Like all insurance, you’re paying for something you may never use. But in the event you need it, you want to be sure the coverage is there. Jeanne Salvatore of the Insurance Information Institute says, "Make sure the company is licensed in your state."

But don’t stop there. Call your state insurance department and ask if there have been any complaints filed against the firm. "You want to be sure it’s a legitimate company with financial resources of back up its claim," says Salvatore.

And be certain you know what the policy does — and does not — cover. For instance, some will pay part of the cost of routine vet visits. There might be a cap on the amount that will be paid for emergency care. Some pet insurance companies offer a discount if you insure multiple pets. A standard policy covers dogs and cats, but if you’ve got a parrot or iguana, you need to hunt around for one that insures "exotic" pets.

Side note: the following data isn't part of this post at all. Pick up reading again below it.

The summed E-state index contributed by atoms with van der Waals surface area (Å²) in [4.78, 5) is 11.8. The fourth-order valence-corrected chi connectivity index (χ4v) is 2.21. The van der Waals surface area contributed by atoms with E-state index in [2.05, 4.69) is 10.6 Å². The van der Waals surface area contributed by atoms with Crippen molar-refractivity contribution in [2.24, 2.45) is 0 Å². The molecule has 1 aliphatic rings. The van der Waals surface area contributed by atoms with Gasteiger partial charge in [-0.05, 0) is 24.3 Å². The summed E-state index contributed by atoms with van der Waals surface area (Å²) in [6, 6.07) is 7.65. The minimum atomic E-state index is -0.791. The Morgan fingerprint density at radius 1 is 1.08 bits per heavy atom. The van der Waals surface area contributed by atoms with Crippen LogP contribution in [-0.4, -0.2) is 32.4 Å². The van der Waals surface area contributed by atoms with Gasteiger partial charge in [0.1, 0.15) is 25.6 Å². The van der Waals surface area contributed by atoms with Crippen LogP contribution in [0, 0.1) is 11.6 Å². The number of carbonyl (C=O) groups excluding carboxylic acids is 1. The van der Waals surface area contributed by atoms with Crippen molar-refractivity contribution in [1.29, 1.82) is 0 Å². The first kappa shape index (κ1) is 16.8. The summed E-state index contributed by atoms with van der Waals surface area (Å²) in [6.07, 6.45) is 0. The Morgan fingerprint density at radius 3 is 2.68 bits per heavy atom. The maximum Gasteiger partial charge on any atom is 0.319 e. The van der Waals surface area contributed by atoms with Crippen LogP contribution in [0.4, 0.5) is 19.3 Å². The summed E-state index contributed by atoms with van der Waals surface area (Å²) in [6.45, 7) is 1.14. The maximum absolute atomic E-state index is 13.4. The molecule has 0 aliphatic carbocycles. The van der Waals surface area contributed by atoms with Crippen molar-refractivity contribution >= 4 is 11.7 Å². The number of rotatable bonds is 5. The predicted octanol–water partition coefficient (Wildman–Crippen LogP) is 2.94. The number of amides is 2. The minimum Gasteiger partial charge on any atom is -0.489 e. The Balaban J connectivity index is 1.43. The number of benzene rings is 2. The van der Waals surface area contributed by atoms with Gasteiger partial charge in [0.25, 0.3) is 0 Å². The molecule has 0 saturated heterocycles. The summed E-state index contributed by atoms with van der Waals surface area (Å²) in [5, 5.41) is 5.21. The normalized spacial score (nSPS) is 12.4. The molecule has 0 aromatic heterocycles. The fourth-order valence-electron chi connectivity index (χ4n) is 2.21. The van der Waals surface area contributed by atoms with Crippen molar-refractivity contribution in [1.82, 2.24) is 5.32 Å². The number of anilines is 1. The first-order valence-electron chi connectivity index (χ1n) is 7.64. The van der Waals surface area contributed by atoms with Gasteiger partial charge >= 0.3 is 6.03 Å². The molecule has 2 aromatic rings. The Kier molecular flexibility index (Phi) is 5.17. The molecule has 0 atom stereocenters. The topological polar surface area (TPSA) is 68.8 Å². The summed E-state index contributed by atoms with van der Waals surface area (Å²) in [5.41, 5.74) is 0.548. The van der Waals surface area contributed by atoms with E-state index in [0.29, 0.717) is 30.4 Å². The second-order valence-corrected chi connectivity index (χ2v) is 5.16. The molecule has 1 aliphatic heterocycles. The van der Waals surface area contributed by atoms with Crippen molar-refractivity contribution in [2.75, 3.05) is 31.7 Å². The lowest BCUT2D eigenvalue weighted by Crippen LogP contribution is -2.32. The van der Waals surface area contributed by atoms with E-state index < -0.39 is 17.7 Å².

Dr. Richard Bednarski, director of the Veterinary Teaching Hospital at Ohio State University, recommends reading the fine print. "The policy probably won’t cover pre-existing diseases or conditions that may be inherited."

For instance, hip dysplasia is common in Labrador Retrievers. So if your Lab needs a hip replacement (at a cost of $2,000-3,000), don’t count on your pet insurance covering this. If you specifically want this type of coverage, you might be able to add a "rider" to the basic policy and pay a little extra.

But the question is, just what are the chances your pet is going to require expensive medical treatment? In other words, you need to weigh the cost of the insurance against the likelihood of submitting a claim.

For instance, according to one pet insurance company I visited online, a policy for my 6-year old Jack Russell Terrier, Ange, would cost around $25/month, or $300/year. This covers "accidental injuries, emergencies and illnesses" as well as X-rays, blood tests, lab work, and prescriptions. For another $100/year I could add coverage for routine office visits and her annual shots. Tack on the $2/month "processing fee" and I’m at roughly $425. And that’s not including the "cancer" rider.